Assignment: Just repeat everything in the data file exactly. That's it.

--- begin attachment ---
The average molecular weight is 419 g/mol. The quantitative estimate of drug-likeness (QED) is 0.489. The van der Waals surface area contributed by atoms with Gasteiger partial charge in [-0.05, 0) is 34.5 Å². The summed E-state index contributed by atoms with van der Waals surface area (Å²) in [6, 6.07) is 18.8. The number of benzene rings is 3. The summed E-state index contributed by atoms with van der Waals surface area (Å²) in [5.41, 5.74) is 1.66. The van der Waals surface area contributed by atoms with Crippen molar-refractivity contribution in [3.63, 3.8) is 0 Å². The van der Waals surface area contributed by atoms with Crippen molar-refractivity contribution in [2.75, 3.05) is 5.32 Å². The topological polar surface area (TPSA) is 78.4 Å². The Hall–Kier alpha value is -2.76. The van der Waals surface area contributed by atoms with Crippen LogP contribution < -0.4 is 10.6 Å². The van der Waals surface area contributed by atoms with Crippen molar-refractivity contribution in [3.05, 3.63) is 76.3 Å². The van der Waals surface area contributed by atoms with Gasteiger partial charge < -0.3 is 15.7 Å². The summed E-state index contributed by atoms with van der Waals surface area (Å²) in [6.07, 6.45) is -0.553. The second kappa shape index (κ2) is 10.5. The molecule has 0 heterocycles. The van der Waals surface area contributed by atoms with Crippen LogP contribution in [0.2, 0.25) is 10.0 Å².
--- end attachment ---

The average molecular weight is 419 g/mol. The quantitative estimate of drug-likeness (QED) is 0.489. The van der Waals surface area contributed by atoms with Gasteiger partial charge in [-0.05, 0) is 34.5 Å². The summed E-state index contributed by atoms with van der Waals surface area (Å²) in [6, 6.07) is 18.8. The number of benzene rings is 3. The summed E-state index contributed by atoms with van der Waals surface area (Å²) in [5.41, 5.74) is 1.66. The van der Waals surface area contributed by atoms with Crippen molar-refractivity contribution in [3.63, 3.8) is 0 Å². The van der Waals surface area contributed by atoms with Crippen molar-refractivity contribution in [2.75, 3.05) is 5.32 Å². The topological polar surface area (TPSA) is 78.4 Å². The Hall–Kier alpha value is -2.76. The van der Waals surface area contributed by atoms with Crippen LogP contribution < -0.4 is 10.6 Å². The van der Waals surface area contributed by atoms with Crippen molar-refractivity contribution in [3.05, 3.63) is 76.3 Å². The van der Waals surface area contributed by atoms with Gasteiger partial charge < -0.3 is 15.7 Å². The summed E-state index contributed by atoms with van der Waals surface area (Å²) in [6.07, 6.45) is -0.553. The second kappa shape index (κ2) is 10.5. The molecule has 0 heterocycles. The van der Waals surface area contributed by atoms with Crippen LogP contribution in [0.2, 0.25) is 10.0 Å².